and levels 1, 2, and 3 are each separated by about one optical phonon energy. The relatively large energy separation between level 3 and the ground state of the next down stream injector (147 meV) is intended to suppress the thermal back filling effect. The lifetime of the upper laser level is designed as ps, and that of lower laser level is ps. The is 1.8 nm. dipole matrix element Thirty-five periods are used as the active core and sandcm ) wiched between two 0.5- m-thick n-doped ( In Ga As layers. The upper cladding layers consists cm ) InP, followed by a of 2- m-thick n-doped (1 cm ) InP cap layer. The 1- m-thick n -doped ( calculated intensity profile of the fundamental mode is shown is calculated as 6.6 cm , in Fig. 1(b). The waveguide loss and the confinement factor is 0.67. The double-channel ridge waveguide lasers were fabricated by conventional wet-chemical etching. A 0.3- m-thick Si N layer was deposited for side-wall insulation. After evaporation m-thick of Ti–Au (30/300 nm) for the top contact, a gold layer was electroplated around the laser ridge for efficient heat transfer. To facilitate cleaving, small gaps were left in the thick electroplated gold layer. After the wafer was thinned to 150 m, the back Ge–Au (15/300 nm) contact was evaporated. The laser was mounted epilayer-up to a copper submount with In solder, and wire bonded. Finally, the back facet was high-reflection (HR) coated with SiO –Ti–Au–SiO (400/15/100/100 nm). III. LASER CHARACTERIZATION For testing, the lasers were loaded onto a cryostat, with the temperature measured on the cryostat cold finger next to the laser mount. Fig. 2(a) shows the CW light–current curves of an HR-coated, 8- m-wide, 3.5-mm-long QC laser at different heat sink temperatures. The voltage–current curve at 300 K is also given. A CW optical output power of 5.3 mW is obtained with a threshold current of 0.73 A (corresponding to kA cm ) at 300 K. The typical emission spectrum at 300 K is given by the inset of Fig. 2(a). The lasing wavelength is 8.2 m. Fig. 2(b) shows the threshold current density of the laser as a function of the heat sink temperature for both pulsed and CW operation. For pulsed operation, the threshold current density increased from 1.21 kA cm at 240 K to 2.26 kA cm at 380 K. The CW threshold current density increased from 1.56 kA cm at 240 K to 3.2 kA cm at 315 K. The solid . lines are the result of exponential fits is 217 K and The extracted characteristic temperature 107 K for pulsed operation and CW operation, respectively. By comparing the two curves in Fig. 2(b), the temperature difference between laser active region and the heat sink can be deduced, and thus, the thermal resistance can be calculated , where by using the relation is the temperature of active region in CW operation, is the CW heat sink temperature, is the threshold current, is the threshold voltage in CW operation. At 300 K, and K, A, V, is calculated as 13.9 K/W, which is close to the value and reported for comparable QC lasers grown by MBE [3].

Fig. 2. (a) CW light–current curves of an HR-coated, 8-m-wide, 3.5-mm-long QC laser at different heat sink temperatures. The voltage–current curve at 300 K is also given. The inset shows the laser spectrum at 300 K and 0.74 A. (b) Threshold current density as a function of the heat sink temperature in pulsed and CW operation (data points). The solid lines are the results of exponential fits J = J exp(T=T ). From 240 K to 380 K, T = 217 K for pulsed operation, and from 240 K to 315 K, T = 107 K for CW operation.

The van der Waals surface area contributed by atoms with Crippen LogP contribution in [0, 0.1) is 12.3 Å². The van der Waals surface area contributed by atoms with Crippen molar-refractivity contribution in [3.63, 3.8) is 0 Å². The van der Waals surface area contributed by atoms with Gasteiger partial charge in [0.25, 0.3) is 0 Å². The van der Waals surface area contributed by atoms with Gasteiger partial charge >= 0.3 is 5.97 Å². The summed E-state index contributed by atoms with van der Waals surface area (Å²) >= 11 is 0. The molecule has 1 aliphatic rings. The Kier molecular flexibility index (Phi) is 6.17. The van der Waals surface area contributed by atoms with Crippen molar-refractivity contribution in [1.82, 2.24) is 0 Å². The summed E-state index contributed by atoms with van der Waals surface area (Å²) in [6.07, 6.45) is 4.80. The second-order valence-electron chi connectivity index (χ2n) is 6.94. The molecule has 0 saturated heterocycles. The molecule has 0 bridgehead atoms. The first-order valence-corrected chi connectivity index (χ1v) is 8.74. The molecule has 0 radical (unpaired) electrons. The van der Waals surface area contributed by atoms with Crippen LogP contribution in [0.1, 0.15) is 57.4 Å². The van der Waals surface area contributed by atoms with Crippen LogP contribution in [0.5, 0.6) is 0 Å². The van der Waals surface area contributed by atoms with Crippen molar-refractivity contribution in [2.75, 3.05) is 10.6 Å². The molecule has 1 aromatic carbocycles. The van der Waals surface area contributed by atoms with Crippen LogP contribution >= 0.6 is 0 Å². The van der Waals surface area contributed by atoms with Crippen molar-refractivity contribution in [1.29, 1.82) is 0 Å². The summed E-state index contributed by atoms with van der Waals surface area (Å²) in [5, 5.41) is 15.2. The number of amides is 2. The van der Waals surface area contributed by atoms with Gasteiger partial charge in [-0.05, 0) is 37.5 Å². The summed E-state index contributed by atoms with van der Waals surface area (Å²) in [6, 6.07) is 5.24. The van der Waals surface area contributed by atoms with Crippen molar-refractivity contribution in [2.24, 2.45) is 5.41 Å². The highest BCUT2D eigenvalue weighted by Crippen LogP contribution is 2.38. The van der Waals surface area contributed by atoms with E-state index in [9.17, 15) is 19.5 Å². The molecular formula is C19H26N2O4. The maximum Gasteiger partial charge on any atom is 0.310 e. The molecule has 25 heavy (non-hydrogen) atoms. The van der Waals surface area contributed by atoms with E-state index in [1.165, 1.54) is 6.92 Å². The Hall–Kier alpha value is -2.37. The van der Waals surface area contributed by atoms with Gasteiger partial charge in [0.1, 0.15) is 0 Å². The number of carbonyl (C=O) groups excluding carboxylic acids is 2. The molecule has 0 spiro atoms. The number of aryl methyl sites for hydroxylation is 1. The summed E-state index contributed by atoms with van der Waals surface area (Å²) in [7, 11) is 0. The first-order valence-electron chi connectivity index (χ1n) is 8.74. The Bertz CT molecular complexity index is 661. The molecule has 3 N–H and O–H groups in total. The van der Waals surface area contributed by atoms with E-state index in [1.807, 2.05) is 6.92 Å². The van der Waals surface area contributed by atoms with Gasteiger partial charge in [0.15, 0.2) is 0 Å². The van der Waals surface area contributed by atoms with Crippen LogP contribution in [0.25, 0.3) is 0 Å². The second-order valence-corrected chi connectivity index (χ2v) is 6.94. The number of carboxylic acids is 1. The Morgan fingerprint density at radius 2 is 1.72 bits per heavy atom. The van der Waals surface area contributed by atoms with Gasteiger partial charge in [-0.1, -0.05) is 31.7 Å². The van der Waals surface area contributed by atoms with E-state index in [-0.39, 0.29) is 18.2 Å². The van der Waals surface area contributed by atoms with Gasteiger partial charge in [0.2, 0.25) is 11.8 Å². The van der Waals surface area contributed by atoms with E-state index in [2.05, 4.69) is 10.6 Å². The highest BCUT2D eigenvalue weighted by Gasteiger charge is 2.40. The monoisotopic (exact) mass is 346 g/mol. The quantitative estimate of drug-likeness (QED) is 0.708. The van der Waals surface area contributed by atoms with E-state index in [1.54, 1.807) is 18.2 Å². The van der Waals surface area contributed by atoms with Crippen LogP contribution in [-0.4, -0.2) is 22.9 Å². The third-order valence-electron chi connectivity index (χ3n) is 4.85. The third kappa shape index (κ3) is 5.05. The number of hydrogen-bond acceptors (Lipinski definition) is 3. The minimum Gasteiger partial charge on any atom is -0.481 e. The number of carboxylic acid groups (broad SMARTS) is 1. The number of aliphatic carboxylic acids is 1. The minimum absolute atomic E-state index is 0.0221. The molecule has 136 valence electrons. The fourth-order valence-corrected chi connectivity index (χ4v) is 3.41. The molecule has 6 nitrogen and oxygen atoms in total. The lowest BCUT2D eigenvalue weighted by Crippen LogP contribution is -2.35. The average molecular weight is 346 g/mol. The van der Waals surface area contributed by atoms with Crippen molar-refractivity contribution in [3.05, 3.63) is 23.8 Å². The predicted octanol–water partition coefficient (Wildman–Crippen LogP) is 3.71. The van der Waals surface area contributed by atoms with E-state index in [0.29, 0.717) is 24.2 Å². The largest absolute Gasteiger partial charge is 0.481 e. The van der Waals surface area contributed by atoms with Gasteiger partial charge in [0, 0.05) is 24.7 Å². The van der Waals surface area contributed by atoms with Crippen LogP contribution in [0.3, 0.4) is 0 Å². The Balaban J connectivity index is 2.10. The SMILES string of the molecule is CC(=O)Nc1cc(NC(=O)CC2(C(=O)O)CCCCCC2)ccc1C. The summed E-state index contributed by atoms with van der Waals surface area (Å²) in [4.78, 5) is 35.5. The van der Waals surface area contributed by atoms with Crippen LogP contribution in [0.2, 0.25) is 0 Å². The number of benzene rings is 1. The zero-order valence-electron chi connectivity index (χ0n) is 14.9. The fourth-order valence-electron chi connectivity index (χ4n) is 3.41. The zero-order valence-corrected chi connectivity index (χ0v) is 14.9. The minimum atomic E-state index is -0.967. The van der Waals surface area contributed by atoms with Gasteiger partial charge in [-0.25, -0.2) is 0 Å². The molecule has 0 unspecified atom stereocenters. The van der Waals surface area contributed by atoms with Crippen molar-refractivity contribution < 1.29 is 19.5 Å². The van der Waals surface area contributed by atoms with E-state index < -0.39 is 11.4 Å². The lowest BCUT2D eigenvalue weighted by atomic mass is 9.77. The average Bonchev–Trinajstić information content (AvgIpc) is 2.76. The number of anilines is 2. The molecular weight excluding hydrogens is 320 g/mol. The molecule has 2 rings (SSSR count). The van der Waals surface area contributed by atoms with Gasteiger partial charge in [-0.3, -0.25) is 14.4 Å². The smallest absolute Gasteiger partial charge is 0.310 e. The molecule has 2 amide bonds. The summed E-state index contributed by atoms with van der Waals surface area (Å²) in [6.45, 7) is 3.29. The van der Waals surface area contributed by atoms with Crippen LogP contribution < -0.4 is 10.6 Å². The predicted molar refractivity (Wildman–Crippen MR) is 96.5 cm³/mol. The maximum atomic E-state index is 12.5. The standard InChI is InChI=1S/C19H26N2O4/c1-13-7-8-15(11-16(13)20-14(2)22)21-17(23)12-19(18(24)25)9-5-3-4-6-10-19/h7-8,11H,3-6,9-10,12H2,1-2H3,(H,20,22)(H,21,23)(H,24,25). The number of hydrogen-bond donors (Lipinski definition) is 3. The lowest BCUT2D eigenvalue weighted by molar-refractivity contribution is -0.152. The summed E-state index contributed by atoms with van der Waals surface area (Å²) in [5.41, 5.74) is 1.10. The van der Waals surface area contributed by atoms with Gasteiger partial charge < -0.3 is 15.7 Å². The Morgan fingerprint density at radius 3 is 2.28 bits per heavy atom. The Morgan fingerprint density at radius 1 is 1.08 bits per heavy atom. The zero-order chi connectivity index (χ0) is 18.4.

Fig. 3. Measured pulsed threshold current density versus reciprocal cavity length at 300 K. The solid line is the result of a linear least squares fit.

In order to better understand the lasing performance of ” and Hakki–Paoli methods to the device, we used the “ measure gain and waveguide loss. Fig. 3 shows the plot of the pulsed threshold current density versus reciprocal cavity length at 300 K. From the linear fit curve, one deduces the waveas 14.3 cm , and the modal gain coefficient as guide loss 10.4 cm/kA. Fig. 4 shows the net modal gain as a function of the current density for two Fabry–Pérot QC lasers at 280 K by using the Hakki–Paoli method. The linear fit gives the waveguide loss of the 13.5- m-wide laser as 14.5 cm , which is in good ” method. A second 9- m-wide laser agreement with the “

LIU et al.: ROOM-TEMPERATURE CW QC LASERS GROWN BY MOCVD WITHOUT LATERAL REGROWTH

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“diagonal” laser transition in our design, which has a longer upper laser level lifetime. Therefore, the laser reported here has a higher gain but also a higher waveguide loss. With further optimization in the doping and waveguide structure, we believe it is possible to reduce the waveguide loss and improve the laser performance. IV. CONCLUSION

Fig. 4. Net modal gain G as a function of the current density J of a 2.53-mm-long 13.5-m-wide QC laser (solid square) and a 2.03-mm-long 9-m-wide QC laser (open square). The net modal gain is deduced from subthreshold emission spectra at 280 K. The solid line is the result of a linear : : J and G : : J least squares fit, which is G for the solid squares and open squares, respectively.

= 014 5+6 43

= 017 23+7 92

We have demonstrated room-temperature CW operation of QC lasers grown by MOCVD using a straightforward doublechannel ridge waveguide with thick electroplated gold on top. These MOCVD-grown QC lasers operate in CW at room temperature without buried heterostructure design. The measured gain is close to the theoretical value, and higher than that of previously reported buried heterostructure lasers, compensating for the higher waveguide loss. ACKNOWLEDGMENT The authors acknowledge the assistance of Dr. I. E. Trofimov with electroplating. REFERENCES

Fig. 5. Calculated modal gain coefficient as a function of temperature.

showed a higher waveguide loss, i.e., 17.2 cm . These measured losses are significantly higher than the calculated value of 6.6 cm obtained from a three-dimentional waveguide model. The discrepancy is likely caused by additional waveguide loss from scattering, and some absorption within the injector. More studies are needed to identify the true origins. Fig. 5 shows the theoretical modal gain coefficient as a function of temperature. The temperature-dependent measured luminescence linewidth (e.g., 13.6 meV at 80 K and 19.8 meV at 300 K) was used in this calculation. As can be seen, the measured modal gain coefficient 10.4 cm/kA at 300 K is very close to the designed value, i.e., 10.8 cm/kA. It is finally interesting to examine the difference between this two-channel ridge waveguide laser and previously reported buried heterostructure QC lasers [2], [10], [11] with regards to waveguide loss and gain. The reported values of the waveguide loss of the buried heterostructure QC lasers at 9.1, 7.2, and 5.1 m are 10, 6, and 9.7 cm , respectively [2], [10], [11]. All are lower than that of our laser, likely due to the advantage of lateral InP regrowth. The modal gain coefficients at 300 K from , [2], [10], and [11], using the relation are deduced to be 4.8, 4.4, and 5.2 cm/kA, respectively. These values are approximately half of our measured gain coefficient of 10.4 cm/kA in Fig. 3. We attribute this difference to the more